QRI‘s co-founder Michael E. Johnson just posted a piece on neural annealing. This is one of QRI’s most important pieces of content to date. I’m very proud of Mike and the team for pulling this off. You can find the full piece here.
This is QRI’s unified theory of music, meditation, psychedelics, depression, trauma, and emotional processing; the most challenging (and I think beautiful) thing I’ve written in the last three years. I would really appreciate careful comments.
A few takeaways:
Entering high-energy states (i.e., intense emotional states which take some time to ‘process’) is how the brain releases structural stress and adapts to new developments. This is similar to ‘annealing’ in metals, where heat allows atoms to break their bonds, then they search for more stable configurations as they cool.
Brains really do need to anneal regularly to pay down their ‘technical debt’, and if they don’t, they grow brittle and neurotic.
Meditation, music, psychedelics, exercise, dance, sex, tantric practices, EMDR, and breath work all share the same mechanism: a build-up of rhythmic neural resonance that can push the brain into these high-energy states which produce annealing.
Depression is a self-reinforcing perturbation from the natural annealing cycle.
Sometimes the brain needs to rapidly halt information propagation across regions to prevent cascading system failure … we call this ‘trauma’. This is a common and serious disruption of the annealing cycle.
The core psychological changes driven by psychedelics are best understood in terms of the amount and ‘statistical flavor’ of the energy (rhythmic firing) they add to the brain. Different psychedelics will ‘anneal’ different things.
Young brains (and lifelong learners) might not only be more plastic than average, but actually having experience that is objectively more visceral.
A unified theory of emotional updating, depression, trauma, meditation, and psychedelics may give us the tools to build a future that’s substantially better than the present.
(A unification of Robin Carhart-Harris and Karl Friston’s REBUS annealing model, with Selen Atasoy’s Connectome-Specific Harmonic Waves paradigm.)
The essay offers eight different models of art: models 1 through 4 have been discussed in academic literature and the current intellectual zeitgeist, while models 5 through 8 are new, original, and the direct result of recent insights about consciousness as uncovered by modern neuroscience, philosophy of mind, and the work of the Qualia Research Institute.
Below you will find models 7 and 8, which conclude this series of posts. (See previous models: 1 & 2, 3 & 4, and 5 & 6).
7. Valence Modulation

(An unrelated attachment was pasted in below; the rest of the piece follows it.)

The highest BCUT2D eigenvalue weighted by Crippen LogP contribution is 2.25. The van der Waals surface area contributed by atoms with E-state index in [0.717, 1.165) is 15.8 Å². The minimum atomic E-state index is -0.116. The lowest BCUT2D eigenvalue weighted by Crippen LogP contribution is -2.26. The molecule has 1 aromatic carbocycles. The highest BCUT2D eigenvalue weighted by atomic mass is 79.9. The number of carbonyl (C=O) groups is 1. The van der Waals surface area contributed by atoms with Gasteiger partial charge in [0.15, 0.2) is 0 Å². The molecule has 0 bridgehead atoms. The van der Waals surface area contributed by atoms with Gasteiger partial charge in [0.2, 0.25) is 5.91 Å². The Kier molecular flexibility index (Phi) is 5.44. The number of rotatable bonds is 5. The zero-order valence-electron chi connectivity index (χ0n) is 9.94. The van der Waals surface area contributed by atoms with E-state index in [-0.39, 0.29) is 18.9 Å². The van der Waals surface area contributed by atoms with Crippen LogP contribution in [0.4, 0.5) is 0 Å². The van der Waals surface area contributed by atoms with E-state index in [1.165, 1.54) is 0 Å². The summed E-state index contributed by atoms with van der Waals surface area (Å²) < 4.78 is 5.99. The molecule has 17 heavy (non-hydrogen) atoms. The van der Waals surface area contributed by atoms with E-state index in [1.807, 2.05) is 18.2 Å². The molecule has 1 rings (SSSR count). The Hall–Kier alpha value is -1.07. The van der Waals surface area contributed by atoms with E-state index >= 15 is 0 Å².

What is the difference between indifference and interest, boredom and thrill, despair and bliss? Pleasure! A few grains of this magic ingredient are dearer than a king’s treasure, and we have it a plenty here in Utopia. It pervades into everything we do and everything we experience. We sprinkle it in our tea.
The universe is cold. Fun is the fire that melts the blocks of hardship and creates a bubbling celebration of life.
It is the birth right of every creature, a right no less sacred for having been trampled upon since the beginning of time.
– Letter From Utopia by Nick Bostrom
Photo by Andrés Silva (aka. El Capitán). Claudia Silva (in the picture).
We are now approaching the point at which we will finally start cooking with peanut oil, so to speak. We will finally start thinking about how to build extremely good art from first principles. The ‘Art as Valence Modulation’ model builds on top of the previous model where art involves messing with the brain’s energy parameter. To explain this model we need to introduce two additional concepts:
Neural annealing is a concept we developed at QRI to extend the entropic disintegration framework. Namely, the most beneficial use of ‘energy’ is to direct it towards the brain’s natural harmonics in order to carve out the presence of a naturally blissful state in everyday life. This process works on a progression that goes like this:
Together with neural annealing, STV provides an answer for why we experience intensely rewarding states of consciousness from art. Here is where some of the theories that we have been working on come into play. In particular, we hypothesize that when highly-energized states of consciousness follow an adequate cooling schedule, they can give rise to highly ordered states that are experienced as very pleasant and which can carve good attractor states into the brain in the long term. Making an analogy with metallurgy, with annealing, you can increase the regularity of the microscopic structure of metal by heating it above the recrystallization temperature and letting it cool. This results in changed material properties (such as reduced hardness and increased ductility). We hypothesize that something along these lines also takes place in brains. Neural annealing facilitates solving complex constraint satisfaction problems at the perceptual, emotional, and conceptual level. The higher energy enables quick search between possible configurations that satisfy as many constraints as possible (over- stepping the local maxima we are usually stuck within normal energy ranges), while the cooling process solidifies the best constraint satisfaction solutions. Critically, here the STV comes into play by proposing that the more regular the resulting neural structures are, the better they feel. Annealing smooths out inconsistencies and irregularities, which according to the STV are key sources of discomfort. Symmetry, in the form of smoothness and harmony, is why the process of annealing leaves you feeling great.